This has been a sad week for Massachusetts babies.
We began the week with the story about a 13-month old boy being found dead in the back of a van. Now, as the week comes to a close, news of a 3-year-old boy from Weymouth being found dead crosses our bow. This occurred yesterday after what is being called an accident occurring while he was napping according to the Commonwealth.
According to the local district attorney’s office, the death does not appear to be suspicious, although it is still under investigation. What the mysterious accident was has not yet been announced. All we are told is that there was an adult in the home and the child was taking a nap.
It is said that medical results in the case are expected to come in today. Apparently, said result will either close the investigation…or start it anew.
The question, of course, is what do these tragic stories have to do with you?
Attorney Sam’s Take On Massachusetts Criminal Investigations Into Tragic Accidents
A Child Is Found Dead. The very thought of it upsets all of us. It upsetsMassachusetts law enforcement too. After all, they see their job as protecting the innocent. What can be more innocent than a baby? So, I suppose it is not surprising that one of the first responses to such a tragedy is “who is to blame?”
When we began this week, the Boston Criminal Lawyer blog discussed how Massachusetts criminal investigations and prosecutions can result from actions which were admittedly unintentional. While there have been cases of intentional abandonment or murder of a child, cases like the ones presented this week clearly involve, at worst, mistakes.
As we have discussed, however, some mistakes bring more allegations of culpability than others.
When a child is injured, killed or simply found dead, local prosecutors always investigate. After all, cases of Massachusetts domestic abuse, child abuse and child neglect occur frequently in the Commonwealth. When there are living children still in the picture, you can also count on the Department of Children and Families (“DCF”) to become involved as well.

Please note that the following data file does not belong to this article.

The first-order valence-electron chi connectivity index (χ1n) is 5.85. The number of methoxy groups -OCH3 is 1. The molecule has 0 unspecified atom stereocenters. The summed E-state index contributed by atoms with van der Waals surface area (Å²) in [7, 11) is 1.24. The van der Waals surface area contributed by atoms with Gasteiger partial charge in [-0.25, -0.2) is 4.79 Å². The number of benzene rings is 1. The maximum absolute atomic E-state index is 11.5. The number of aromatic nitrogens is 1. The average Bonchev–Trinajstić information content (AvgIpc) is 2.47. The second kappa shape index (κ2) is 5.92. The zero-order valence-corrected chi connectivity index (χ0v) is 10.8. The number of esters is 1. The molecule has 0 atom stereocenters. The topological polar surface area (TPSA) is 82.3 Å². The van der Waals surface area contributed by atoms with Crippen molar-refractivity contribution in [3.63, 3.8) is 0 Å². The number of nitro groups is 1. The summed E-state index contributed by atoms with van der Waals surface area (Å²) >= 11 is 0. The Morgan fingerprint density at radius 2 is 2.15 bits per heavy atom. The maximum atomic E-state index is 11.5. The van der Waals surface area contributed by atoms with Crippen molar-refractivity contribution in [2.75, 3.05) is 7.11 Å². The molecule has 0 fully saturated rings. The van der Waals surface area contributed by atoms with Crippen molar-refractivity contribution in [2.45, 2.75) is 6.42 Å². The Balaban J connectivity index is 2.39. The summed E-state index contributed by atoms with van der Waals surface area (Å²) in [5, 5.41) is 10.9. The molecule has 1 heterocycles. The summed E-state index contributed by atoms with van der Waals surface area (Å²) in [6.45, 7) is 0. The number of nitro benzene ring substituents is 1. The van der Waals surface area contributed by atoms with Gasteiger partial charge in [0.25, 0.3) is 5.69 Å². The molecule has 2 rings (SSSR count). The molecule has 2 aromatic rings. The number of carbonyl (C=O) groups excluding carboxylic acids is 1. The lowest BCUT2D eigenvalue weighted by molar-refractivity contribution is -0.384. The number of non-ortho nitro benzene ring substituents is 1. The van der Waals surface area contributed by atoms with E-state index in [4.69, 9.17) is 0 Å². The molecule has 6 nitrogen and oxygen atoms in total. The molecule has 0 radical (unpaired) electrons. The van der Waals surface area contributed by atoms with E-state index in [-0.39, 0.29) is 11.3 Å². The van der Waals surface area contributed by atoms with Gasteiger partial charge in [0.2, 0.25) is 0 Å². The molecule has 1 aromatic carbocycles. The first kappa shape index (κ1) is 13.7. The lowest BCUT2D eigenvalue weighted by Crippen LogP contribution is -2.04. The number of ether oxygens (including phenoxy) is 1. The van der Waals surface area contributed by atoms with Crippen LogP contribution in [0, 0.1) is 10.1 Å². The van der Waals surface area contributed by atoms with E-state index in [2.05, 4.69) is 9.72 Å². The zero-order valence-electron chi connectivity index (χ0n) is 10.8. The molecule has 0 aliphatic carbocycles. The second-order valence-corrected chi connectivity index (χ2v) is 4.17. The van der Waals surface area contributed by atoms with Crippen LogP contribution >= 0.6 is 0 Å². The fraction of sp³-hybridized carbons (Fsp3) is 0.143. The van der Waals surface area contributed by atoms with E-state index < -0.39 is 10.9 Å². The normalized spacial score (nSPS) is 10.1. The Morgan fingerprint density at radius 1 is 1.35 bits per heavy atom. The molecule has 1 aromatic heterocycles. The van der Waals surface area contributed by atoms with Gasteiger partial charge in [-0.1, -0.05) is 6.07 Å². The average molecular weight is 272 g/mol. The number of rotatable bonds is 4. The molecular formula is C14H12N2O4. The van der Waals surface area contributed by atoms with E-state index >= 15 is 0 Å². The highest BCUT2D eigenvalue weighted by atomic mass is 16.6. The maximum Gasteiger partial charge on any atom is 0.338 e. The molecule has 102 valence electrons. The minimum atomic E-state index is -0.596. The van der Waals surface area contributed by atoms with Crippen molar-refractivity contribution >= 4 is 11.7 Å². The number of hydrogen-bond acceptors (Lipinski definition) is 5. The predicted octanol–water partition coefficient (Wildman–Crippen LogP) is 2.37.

For a variety of reasons we could discuss sometime, when a child is dead under suspicious circumstances, there is pressure on law enforcement to find a villain. If one is found, then that person will be likely charged with the homicide, as well as a bevy of other charges.
“If it is the parents who are believed to be guilty of an act which casued the child’s death, Sam, will the Commonwealth really prosecute? Won’t they have suffered enough?”
Yes and yes. The child is dead. There is likely nothing the state could do to the parents that they are not already doing to themselves. However, yes, there would still be a prosecution. There is nothing to “fix”. There is nothing else to do but attribute blame to make everyone feel better.
In any event, the rules of life, if not law, become the same in these cases as we have discussed in the past. Only more so.
Anyone who can be pulled into the criminal investigation in these cases will likely be pulled in. People will assume, either because it is the way things work on television or because of what law enforcement tells them, that if they just cooperate and tell all what they want to know…everything will be okay.
Now, this week’s matters seem pretty limited in scope. But others are not. To be fair, however, given what law enforcement is saying about today’s case, it would appear as if the prosecution is actually going to accept the tragedy as just that.
Not a criminal action.
In the meantime, have a great, safe and law-abiding weekend!
To view the article upon which this blog is based, please go to http://www.bostonglobe.com/metro/2011/09/12/toddler-found-dead-van-nearby-day-care-center-shut/UiD0aK0s7ohDOwwIMGZjAP/story.xml and http://www.boston.com/Boston/metrodesk/2011/09/three-year-old-weymouth-boy-dies-while-trying-nap/yzQknAcgNC7XBOShs87QpK/index.html